More recently, I’ve lucked up and found a few craft beer dispensaries. The phenomenon of craft and artisan beers is still fairly new here, so you often have to look a little harder to find a place with craft beers. Also, many of the shops or bars only have bottles, not taps. Still, there are some really good brews to be had, and the prices are on par with if not a little better than what you might find in the States. Right now, my favorite Spanish craft brewery is Naparbier – I’ve tried 2 of their Saisons and 2 IPAs, and loved them all. Plus, they have some really cool bottle art. One thing I’ve noticed in my tastings is that Spanish IPAs are not as over-the-top hoppy as others I’ve tried. They still have the prominent grassy or floral notes of an IPA but not the huge, hoppy ‘bite’ that I dislike about American IPAs.
|Gulden Draak at La Tienda de Cervezas (The Beer Store) in Madrid.|
|Just a sliver of the bottled selection at La Tienda de Cervezas, Madrid|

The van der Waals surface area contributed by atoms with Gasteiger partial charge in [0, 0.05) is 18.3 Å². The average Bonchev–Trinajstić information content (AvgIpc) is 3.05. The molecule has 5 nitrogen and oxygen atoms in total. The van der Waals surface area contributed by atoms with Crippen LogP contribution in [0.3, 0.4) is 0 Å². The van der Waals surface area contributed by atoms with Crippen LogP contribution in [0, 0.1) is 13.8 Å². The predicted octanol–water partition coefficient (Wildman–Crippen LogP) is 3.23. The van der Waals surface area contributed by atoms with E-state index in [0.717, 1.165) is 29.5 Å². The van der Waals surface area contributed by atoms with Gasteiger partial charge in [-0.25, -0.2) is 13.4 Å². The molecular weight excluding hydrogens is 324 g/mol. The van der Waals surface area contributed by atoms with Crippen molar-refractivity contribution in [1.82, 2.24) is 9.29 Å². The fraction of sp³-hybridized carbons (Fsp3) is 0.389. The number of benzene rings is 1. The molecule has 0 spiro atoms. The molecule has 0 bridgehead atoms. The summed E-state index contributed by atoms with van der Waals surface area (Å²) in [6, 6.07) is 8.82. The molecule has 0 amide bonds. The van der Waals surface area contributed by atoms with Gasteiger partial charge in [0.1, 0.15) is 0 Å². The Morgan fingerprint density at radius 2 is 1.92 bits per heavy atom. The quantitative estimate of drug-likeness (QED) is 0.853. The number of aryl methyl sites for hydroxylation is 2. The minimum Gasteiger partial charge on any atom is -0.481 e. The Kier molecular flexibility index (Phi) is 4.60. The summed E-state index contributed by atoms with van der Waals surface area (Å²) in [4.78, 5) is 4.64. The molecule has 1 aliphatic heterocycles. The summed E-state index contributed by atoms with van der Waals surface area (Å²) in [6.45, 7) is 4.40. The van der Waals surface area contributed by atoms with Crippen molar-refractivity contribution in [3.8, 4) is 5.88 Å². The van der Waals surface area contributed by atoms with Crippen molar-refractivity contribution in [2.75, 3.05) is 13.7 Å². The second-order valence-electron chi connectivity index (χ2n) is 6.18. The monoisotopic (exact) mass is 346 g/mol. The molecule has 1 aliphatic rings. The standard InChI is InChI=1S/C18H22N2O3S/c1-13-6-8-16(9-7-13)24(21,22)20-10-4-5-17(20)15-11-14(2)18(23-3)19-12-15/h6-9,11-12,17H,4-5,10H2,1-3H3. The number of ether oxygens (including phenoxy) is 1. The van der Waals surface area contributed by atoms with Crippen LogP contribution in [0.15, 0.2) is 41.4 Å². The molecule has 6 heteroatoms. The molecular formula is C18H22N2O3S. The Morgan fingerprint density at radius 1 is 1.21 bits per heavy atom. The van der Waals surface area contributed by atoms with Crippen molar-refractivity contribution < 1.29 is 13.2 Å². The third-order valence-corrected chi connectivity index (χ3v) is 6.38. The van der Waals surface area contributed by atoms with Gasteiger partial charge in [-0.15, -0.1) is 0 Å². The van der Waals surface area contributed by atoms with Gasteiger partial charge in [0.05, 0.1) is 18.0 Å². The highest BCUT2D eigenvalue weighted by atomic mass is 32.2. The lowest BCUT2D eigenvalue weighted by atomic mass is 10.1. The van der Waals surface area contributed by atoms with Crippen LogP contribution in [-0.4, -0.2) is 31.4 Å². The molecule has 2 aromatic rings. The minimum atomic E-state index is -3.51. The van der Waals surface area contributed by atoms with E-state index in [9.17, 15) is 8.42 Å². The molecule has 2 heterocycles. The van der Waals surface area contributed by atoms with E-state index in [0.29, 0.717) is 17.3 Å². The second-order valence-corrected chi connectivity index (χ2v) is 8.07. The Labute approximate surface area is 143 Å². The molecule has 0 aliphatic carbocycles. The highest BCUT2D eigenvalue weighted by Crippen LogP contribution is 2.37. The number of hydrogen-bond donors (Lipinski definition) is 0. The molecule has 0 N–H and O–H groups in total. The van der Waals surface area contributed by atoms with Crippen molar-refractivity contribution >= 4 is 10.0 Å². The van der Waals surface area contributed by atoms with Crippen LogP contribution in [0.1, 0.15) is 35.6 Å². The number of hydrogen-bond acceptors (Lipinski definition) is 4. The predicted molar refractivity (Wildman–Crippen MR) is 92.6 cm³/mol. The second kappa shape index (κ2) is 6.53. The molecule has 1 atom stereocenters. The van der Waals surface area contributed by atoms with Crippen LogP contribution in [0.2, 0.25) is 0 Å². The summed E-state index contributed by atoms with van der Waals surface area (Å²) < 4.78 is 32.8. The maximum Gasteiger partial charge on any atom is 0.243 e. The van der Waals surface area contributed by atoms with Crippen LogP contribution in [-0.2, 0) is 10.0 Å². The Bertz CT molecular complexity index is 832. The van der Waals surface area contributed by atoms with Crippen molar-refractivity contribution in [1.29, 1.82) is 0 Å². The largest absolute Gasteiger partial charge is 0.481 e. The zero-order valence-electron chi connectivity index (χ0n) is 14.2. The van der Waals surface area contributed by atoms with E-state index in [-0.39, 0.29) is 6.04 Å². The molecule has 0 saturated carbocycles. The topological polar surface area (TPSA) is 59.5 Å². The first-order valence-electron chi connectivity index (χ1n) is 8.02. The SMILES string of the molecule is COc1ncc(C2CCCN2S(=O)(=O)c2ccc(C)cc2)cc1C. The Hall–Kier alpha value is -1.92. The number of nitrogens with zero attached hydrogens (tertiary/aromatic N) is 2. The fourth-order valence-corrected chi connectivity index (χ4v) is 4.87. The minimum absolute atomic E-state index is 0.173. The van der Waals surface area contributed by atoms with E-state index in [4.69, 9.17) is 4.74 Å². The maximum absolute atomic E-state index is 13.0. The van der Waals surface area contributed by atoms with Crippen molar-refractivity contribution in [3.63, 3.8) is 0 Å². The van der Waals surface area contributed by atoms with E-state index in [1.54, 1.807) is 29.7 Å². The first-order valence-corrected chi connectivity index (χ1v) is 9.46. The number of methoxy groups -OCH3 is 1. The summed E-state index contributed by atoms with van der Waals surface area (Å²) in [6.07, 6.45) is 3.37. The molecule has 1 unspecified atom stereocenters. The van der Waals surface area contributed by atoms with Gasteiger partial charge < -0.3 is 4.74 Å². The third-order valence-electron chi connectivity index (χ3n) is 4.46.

Ok. So there are these places here, right? They serve nothing but various fried things. It’s like a Southerner’s dream come true. Well, at least this Southerner’s. You can find freidurias anywhere – in municipal markets, as standalone restaurants, or takeout-style counters. The menu selection in a freiduria consists of a variety of frituras, which I lovingly call, ‘frieds’. You can choose from a selection of fish and seafood (anchovies, calamari, squid, etc.) or vegetables (eggplant, mushrooms, peppers, etc.). The best freidurias use a very light and crisp coating or batter for the fish, and I think most all of them use olive oil for frying. The result is a crispy, light-tasting exterior that doesn’t mask the flavor or freshness of the fish. With a wedge of lemon to squeeze all over crispy, bite-sized pieces of fish hot out of the fryer, I am in heaven.
|‘Frieds’ at a stall in the municipal market in Algeciras|
|Fritura from a take-away restaurant in Cádiz|
A chiringuito is a beachside shack or restaurant that specializes in whole fish cooked over an open flame. Talk about some serious food porn. My first chiringuito experience was at Malagueta, Malaga’s most popular beach. After placing my order, I watched as an older gent delicately salted and skewered a whole fish, pitched it almost vertically next to a carefully tended wood flame, and lovingly basted it in olive oil until it was perfectly cooked and charred just-so on the outside. I have dreams about that day sometimes. Though a little pricey on my budget (at least here in Málaga), it’s definitely worth the occasional splurge.